The aim of the study is to evaluate the gender specific effects of physiologic Growth Hormone (GH) replacement in women with GH deficiency on the basis of pituitary/hypothalamic region tumors, radiation, or surgery on cardiovascular risk markers and arterial distensibility. Cardiovascular mortality in growth hormone (GH) deficient adults has been shown to be increased in a number of retrospective studies. Increased arterial intima-media thickness, increased prevalence of atherosclerotic plaques and endothelial dysfunction have been reported in growth hormone deficient adults both in childhood and adulthood onset forms. The growth hormone deficiency (GHD) syndrome is associated with a cluster of cardiovascular-risk factors such as central adiposity, increased visceral fat, insulin resistance, dyslipoproteinemia and decreased plasma fibrinolytic activity. GH administration has effects on a number of these factors, but it is unknown which mechanisms are implicated in GH action on the process of atherosclerosis. In addition to alterations in atherosclerotic markers, abnormalities in cardiac function and structure have been reported among patients with GHD possibly contributing to the increased cardiovascular mortality. In addition, GHD is associated with cardiac autonomic dysfunction that may also contribute to cardiovascular mortality and improves with GH replacement therapy. The vast majority of studies have focused primarily on men and the gender-specific effects of GH replacement on cardiovascular risk factors remain unknown. In addition to being of interest in terms of understanding the physiologic effects of GH therapy, there are important therapeutic implications regarding data in women. Cardiovascular disease is the leading cause of mortality in women. Effects of GH replacement on bone density may be less pronounced in women and because specific GH effects on cardiovascular risk factors in women are unknown, many adult women with GHD are untreated. Long-term GH treatment decreases total body fat including visceral fat. Decreases in central fat as assessed by waist to hip ratio have been reported in some studies, but not in others. Administration of GH causes insulin resistance acutely but long-term therapy may restore glucose sensitivity. GH treatment increases lipoprotein (a) (Lp (a)) levels but its effects on other lipoproteins are still controversial. Some studies have reported decreases in LDL cholesterol with or without increases in HDL cholesterol with GH administration, while others have not. Twelve months of GH replacement improves left ventricular mass and cardiac performance in young adults with GHD. Key factors likely involved in the discrepant findings include heterogeneity of patients studied in terms of age of onset of the GH deficiency (childhood versus adulthood), gender, severity of GHD and methodologic issues such as dose and duration of GH administration. In addition, many of the studies have no control period. Inflammation plays a central role in the pathophysiology of atherosclerosis. Each atherosclerotic lesion represents a different stage of a chronic inflammatory process in the arterial wall and different markers along the inflammatory cascade have been reported to predict cardiovascular risk [34]. Among those, high-sensitivity testing for C-reactive protein (CRP) is one of the best validated. Several prospective studies support a strong link between levels of CRP and future risk of coronary events. CRP adds considerable value to the total and HDL cholesterol measurement in the prediction of cardiovascular risk. Other distal indicators of inflammation such as serum-amyloid polypeptide A (SAA) likewise predict coronary risk. These distal markers reflect the consequences of elevated proinflammatory cytokines like interleukin-6 (IL-6). GH is known to have important immunomodulatory effects. We therefore hypothesized that the effects of GH on the process of atherosclerosis might be mediated through the cytokine-inflammatory pathway. We have recently investigated the effects of physiologic GH replacement in cardiovascular risk markers in men with GHD. In this study we found that CRP and IL-6 levels decreased in GH treated men compared to controls despite no significant change in serum lipid levels. We also recently have investigated levels of inflammatory markers in women with hypopituitarism compared with healthy controls. We found that women with hypopituitarism have increased levels of IL-6 and CRP suggesting that chronic inflammation may be involved in the pathogenesis of atherosclerosis in this population. It will be critical to determine whether physiologic GH replacement has beneficial effects in women, and whether these effects are influenced by estrogen. We will investigate the effect of long-term physiologic GH administration on IL-6, CRP, SAA as well as other classic cardiovascular risk factors in women with GHD in a randomized, placebo-controlled study. In addition, we will evaluate structural/function correlates in women by measuring arterial wall distensibility and heart rate variability in parallel with cardiovascular risk markers. We will establish the gender-specific effects of physiologic GH replacement on cardiovascular risk in women with GHD by investigating whether this therapy: 1. has gender-specific effects on cardiovascular risk markers 2. has gender-specific effects on lipid profiles 3. alters heart rate variability and arterial distensibility in parallel with changes in cardiovascular risk markers 4. has different effects depending upon gonadal status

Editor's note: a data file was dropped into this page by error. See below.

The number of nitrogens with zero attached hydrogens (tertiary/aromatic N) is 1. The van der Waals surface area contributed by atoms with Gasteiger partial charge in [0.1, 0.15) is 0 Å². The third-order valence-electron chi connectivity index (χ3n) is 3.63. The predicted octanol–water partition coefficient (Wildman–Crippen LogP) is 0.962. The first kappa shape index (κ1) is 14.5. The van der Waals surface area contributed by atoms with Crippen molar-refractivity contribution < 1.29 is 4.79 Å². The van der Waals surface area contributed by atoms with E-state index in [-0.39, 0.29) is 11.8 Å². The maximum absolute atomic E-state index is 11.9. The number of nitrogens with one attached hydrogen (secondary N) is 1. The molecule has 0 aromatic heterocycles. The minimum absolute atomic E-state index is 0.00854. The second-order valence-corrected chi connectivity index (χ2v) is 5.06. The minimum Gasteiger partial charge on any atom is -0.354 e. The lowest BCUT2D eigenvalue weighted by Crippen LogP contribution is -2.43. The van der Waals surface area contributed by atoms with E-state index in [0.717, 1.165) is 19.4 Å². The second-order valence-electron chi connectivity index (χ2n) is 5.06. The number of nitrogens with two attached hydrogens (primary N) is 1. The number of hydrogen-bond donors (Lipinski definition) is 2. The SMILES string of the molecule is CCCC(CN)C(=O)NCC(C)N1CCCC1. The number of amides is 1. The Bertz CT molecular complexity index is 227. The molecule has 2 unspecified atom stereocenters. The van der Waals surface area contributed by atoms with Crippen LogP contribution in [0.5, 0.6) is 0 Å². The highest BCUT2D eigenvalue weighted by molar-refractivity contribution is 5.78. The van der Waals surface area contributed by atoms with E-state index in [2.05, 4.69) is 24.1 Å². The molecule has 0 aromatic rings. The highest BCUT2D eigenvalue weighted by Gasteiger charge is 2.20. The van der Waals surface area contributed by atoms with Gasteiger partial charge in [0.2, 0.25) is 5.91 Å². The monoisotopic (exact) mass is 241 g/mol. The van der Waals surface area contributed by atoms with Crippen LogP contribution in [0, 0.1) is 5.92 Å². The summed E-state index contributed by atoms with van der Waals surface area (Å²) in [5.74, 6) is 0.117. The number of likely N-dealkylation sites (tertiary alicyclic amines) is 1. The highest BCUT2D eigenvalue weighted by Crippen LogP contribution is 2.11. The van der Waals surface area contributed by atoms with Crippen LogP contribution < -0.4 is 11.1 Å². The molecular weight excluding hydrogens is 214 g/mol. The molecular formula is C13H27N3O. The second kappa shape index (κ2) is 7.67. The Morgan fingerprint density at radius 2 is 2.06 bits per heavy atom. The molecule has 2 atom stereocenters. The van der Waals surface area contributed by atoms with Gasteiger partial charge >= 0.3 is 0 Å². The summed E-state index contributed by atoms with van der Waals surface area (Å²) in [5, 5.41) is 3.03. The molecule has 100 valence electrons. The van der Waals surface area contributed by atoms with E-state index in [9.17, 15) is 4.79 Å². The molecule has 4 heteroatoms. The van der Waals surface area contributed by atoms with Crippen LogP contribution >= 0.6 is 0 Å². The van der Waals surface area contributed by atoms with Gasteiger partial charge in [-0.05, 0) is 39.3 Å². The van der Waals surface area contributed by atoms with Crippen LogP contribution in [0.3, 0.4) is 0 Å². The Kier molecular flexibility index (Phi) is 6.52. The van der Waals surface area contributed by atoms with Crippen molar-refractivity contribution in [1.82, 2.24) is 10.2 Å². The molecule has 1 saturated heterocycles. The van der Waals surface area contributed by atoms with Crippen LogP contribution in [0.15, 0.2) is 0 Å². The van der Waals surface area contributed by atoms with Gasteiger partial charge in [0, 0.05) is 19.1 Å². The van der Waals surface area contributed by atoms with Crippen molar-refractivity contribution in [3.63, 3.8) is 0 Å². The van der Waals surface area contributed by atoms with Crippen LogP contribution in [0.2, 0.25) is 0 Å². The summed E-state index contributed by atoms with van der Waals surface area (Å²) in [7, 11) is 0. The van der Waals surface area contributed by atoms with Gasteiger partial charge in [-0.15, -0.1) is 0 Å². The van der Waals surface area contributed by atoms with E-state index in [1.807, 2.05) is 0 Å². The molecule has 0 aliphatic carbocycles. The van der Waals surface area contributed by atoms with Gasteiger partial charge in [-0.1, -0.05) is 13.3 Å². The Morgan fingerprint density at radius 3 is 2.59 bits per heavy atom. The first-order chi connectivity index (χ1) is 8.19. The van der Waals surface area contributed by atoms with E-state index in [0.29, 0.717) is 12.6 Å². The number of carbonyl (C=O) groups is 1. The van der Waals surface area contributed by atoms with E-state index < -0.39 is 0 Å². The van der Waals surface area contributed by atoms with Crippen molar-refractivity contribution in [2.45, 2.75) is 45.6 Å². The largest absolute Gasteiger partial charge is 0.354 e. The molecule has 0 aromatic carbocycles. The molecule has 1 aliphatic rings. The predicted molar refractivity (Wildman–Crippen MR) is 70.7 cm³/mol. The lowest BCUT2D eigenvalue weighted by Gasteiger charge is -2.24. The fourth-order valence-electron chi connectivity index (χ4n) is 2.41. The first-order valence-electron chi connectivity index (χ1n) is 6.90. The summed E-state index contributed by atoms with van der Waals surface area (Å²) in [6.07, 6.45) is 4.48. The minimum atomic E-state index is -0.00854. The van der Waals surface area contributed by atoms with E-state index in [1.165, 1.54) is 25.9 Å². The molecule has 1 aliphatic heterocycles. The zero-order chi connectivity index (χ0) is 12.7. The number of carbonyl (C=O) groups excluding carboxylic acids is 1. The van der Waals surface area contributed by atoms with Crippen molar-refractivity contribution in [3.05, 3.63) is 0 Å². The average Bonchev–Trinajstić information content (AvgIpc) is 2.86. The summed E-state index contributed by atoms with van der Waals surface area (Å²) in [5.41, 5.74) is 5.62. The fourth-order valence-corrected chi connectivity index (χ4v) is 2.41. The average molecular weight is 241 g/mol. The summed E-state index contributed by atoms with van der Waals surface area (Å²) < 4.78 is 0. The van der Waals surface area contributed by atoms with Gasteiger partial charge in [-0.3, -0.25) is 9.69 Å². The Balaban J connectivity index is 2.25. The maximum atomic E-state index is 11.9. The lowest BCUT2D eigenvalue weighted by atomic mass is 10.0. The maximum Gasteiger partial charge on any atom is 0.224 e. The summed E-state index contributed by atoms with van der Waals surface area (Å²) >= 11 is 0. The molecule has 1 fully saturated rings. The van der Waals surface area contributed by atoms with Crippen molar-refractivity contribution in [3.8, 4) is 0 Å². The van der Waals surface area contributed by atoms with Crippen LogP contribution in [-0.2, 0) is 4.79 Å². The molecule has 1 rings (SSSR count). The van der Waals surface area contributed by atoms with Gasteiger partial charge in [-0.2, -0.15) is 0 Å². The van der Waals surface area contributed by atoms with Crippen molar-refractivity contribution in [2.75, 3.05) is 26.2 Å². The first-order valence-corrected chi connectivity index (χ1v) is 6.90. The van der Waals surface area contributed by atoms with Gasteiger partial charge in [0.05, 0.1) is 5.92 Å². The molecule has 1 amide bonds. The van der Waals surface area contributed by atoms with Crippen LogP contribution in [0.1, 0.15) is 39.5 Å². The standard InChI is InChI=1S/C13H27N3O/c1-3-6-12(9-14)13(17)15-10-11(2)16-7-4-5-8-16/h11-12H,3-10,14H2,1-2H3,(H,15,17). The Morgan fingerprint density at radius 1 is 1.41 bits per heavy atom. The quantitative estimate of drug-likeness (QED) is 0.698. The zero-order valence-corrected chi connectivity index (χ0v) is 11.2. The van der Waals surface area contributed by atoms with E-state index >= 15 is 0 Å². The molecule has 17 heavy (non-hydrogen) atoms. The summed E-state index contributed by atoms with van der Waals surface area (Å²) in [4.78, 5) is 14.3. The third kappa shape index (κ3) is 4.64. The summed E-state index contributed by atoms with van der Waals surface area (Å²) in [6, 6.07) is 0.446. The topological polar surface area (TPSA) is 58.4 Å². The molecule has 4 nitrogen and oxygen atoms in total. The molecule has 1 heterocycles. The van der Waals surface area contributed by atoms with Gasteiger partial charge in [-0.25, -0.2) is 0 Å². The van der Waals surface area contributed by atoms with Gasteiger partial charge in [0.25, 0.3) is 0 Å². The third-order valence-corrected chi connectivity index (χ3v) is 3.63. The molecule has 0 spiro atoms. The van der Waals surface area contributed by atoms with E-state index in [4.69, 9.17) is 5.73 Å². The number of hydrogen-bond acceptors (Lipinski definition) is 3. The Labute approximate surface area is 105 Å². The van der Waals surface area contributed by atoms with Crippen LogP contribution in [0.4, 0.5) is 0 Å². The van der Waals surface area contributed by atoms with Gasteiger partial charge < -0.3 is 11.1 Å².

Inclusion Criteria: - GH deficiency due to pituitary or hypothalamic tumors or disease affecting this area. Subjects will have been treated with medication, surgery, radiation, or a combination of these. GH deficiency will be defined as a peak plasma GH of less than 5 ng/ml in response to insulin tolerance testing or growth hormone releasing hormone (GHRH) plus arginine stimulation test. In subjects with suspected hypothalamic dysfunction the arginine plus L-dopa stimulation test may be used, with a cutoff of 1.7 ng/ml for diagnosis of GH deficiency. Partial GH deficiency will be defined as a GH peak of 5 to 9 ng/ml (inclusive) during insulin tolerance testing or GHRH plus arginine testing. - GH deficiency will also be diagnosed if insulin-like growth factor-I (IGF-I) levels are below 2 standard deviations for the age-sex normal range in a patient with at least two documented hormone deficiencies. - Subjects must have evidence of a stable pituitary mass (for at least 12 months) if there is a history of a tumor except in the case of ACTH-producing microadenomas, where no follow-up imaging is required after cure. - Subjects age 40 and over must have a screening mammogram if they have not already had one within one year prior to their baseline visit Exclusion Criteria: - Active Cushing's disease within 1 year - History of acromegaly - Untreated thyroid or adrenal insufficiency. Subjects on replacement therapy must be stable for at least 3 months prior to entry into the study. - History of malignancy except for skin cancer and except for childhood solid malignancy with documented cure for > 10 years prior to starting the study - Hemoglobin <10.0 gm/dl - Hepatic or renal disease (SGPT/SGOT > 3x upper limit of normal (ULN) or creatinine levels >2.5 mg/dl) - Congestive heart failure (CHF) (New York Heart Association's classification system Class II-IV CHF will be excluded) - History of unstable cardiovascular disease (coronary artery or cerebrovascular disease) or symptoms within one year prior to entry into the study - Diabetes mellitus - Pregnancy or nursing - Active carpal tunnel syndrome



Primary Contact:

Principal Investigator
Anne Klibanski, M.D
Massachusetts General Hospital

Backup Contact:


Location Contact:

Boston, Massachusetts 02114
United States

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Site Status: N/A

Data Source: ClinicalTrials.gov

Date Processed: October 09, 2019